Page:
But I'm "shepping such naches" at the moment, that I just have to share this tidbit about my dad...
(He did say it was OK)
Adkins leads by example in Reach the Beach ride
By riding 100 miles on Saturday, May 17, Dick Adkins of Lake Oswego figures he can do a lot of good for people.
The event is called Reach the Beach, a ride for thousands of bicyclists sponsored by the American Lung Association of Oregon, and Adkins’ commitment to it is quite serious. He does not want people to die prematurely of lung disease, the way his father did.
“My dad died of emphysema. He was quite a smoker,” Adkins said. “I’ve seen pictures of Black Lung and that is exactly what he had. He was 68 at his death, and in our family the men live to be in their 80s or 90s.
“Reach the Beach is just a way to get people to stop smoking. More women smoke than men today, and that is not the way it used to be. Smoking can kill you at a young age. I don’t think that should happen to anybody.”
Adkins credits bike riding with drastically improving his health and fitness. It is hard to believe when you look at him now, but he was once 225 pounds and had a huge waistline. Now the 65-year-old Adkins is a slim, trim and strong 150 pounds, more befitting his background as a college athlete.
Thus, Reach the Beach is way for Adkins to maintain his commitment to fitness and also honor his father.
“I’ve been riding in Reach the Beach for about six years,” Adkins said. “A friend told me about it. He said, ‘This is a longer ride like you’ve been looking for. It looks like an interesting one.’ I thought, ‘This is one ride I could probably do in remembrance of my dad.”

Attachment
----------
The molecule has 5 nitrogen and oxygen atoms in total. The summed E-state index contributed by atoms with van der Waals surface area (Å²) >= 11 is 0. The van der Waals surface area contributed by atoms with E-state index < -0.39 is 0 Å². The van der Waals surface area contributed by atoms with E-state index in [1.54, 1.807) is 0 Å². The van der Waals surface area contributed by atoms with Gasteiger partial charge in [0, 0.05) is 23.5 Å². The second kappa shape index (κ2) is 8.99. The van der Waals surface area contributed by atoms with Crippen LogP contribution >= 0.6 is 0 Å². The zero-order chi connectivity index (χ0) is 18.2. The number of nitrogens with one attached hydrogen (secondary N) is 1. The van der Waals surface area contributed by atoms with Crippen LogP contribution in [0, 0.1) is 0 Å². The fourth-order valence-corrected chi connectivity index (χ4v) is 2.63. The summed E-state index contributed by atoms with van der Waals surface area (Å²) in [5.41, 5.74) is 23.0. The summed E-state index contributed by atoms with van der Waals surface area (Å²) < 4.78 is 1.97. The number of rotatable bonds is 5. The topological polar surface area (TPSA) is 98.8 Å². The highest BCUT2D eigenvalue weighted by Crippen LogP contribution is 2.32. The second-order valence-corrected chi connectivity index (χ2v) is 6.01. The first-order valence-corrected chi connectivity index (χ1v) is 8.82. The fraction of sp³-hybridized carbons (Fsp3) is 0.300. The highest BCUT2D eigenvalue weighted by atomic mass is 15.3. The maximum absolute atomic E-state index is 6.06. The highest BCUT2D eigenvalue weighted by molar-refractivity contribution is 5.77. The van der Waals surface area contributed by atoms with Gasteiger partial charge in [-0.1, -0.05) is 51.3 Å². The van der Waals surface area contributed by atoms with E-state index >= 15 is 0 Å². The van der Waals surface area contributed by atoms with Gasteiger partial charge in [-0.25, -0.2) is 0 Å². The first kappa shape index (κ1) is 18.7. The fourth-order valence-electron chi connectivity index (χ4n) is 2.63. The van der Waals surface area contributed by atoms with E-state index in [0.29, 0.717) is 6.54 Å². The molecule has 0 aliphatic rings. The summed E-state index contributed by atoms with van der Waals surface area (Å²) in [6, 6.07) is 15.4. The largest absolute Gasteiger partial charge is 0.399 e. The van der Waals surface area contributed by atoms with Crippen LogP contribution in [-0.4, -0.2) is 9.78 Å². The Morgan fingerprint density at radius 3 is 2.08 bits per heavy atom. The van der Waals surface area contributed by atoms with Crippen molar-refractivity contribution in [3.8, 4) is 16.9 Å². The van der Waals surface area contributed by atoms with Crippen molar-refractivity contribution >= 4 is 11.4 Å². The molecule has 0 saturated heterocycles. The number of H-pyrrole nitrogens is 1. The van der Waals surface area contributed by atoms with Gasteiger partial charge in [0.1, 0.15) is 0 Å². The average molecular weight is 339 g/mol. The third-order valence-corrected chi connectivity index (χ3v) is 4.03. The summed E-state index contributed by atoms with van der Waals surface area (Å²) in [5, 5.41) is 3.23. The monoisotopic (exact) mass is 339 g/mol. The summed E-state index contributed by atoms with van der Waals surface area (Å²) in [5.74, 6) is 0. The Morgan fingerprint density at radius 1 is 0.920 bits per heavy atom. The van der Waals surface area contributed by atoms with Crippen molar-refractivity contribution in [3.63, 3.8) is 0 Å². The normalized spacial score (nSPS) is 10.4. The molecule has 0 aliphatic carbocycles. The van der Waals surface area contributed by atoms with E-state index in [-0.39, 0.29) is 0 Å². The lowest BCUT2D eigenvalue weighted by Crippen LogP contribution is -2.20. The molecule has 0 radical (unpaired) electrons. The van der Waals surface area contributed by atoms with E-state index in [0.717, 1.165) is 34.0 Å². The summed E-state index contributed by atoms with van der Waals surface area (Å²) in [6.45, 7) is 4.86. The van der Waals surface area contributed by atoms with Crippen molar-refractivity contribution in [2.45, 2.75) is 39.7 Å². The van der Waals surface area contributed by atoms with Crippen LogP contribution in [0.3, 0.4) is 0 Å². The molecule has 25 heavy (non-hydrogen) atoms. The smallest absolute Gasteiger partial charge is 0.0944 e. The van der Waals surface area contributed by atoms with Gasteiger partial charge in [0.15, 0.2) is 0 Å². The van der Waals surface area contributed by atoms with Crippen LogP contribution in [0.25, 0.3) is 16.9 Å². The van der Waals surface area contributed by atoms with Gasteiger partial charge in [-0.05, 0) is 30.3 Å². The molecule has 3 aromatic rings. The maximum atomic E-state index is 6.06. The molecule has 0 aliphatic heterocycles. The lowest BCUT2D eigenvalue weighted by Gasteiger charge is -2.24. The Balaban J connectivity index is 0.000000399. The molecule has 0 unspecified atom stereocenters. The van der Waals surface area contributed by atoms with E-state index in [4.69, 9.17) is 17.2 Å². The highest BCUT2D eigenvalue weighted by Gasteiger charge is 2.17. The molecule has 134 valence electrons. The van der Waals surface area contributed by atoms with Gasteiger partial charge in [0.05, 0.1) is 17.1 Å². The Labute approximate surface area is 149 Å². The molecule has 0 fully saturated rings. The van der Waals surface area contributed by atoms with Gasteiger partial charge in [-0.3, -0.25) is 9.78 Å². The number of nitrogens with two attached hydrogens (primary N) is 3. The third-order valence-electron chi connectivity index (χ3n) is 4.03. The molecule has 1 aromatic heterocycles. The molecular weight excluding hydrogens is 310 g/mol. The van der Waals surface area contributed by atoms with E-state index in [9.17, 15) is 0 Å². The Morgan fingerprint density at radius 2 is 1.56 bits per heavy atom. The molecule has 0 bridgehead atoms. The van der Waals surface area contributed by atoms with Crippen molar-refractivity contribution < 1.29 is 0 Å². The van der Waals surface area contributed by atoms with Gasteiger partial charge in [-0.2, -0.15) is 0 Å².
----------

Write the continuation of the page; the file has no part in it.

But Adkins has not only ridden in Reach the Beach. He has brought many others into the race by training them in 12 rides that lead up to the big event.
“I’ve been doing this for the past four or five years,” Adkins said. “These rides are 34, 35, 49 miles, and the Champoeg ride has a lot of hills. It tells you who really wants to do it.”
Usually there are 16 to 26 riders who show up for Adkins’ training rides, although “we had a low of five on a rainy Saturday. But on May 17 I expect at least 20 people out of it.”
He added, “It will also get more riders for the Portland Wheelmen (a bike riding club of which Adkins is a member). We get seven or eight members a year from this. They think it’s fun and want to ride some more.”
That is why Reach the Beach will have at least 5,000 participants.
Adkins has fun, and he certainly loves the way bike riding has helped him get in great shape. But he also wants to fight cancer, which helps explain why he wears a yellow wristband from Livestrong, the Lance Armstrong Foundation.
“I believe in helping,” Adkins said. “One way is getting these rides.”
The ride starts from five different locations: Portland, Corvallis, Salem, Amity or Grand Ronde and represents five different distances (110, 100, 80, 55 or 26 miles). All routes end in the Pacific City area.
For additional information about Reach the Beach, go to www.ReachTheBeach.org or call 503-459-4508.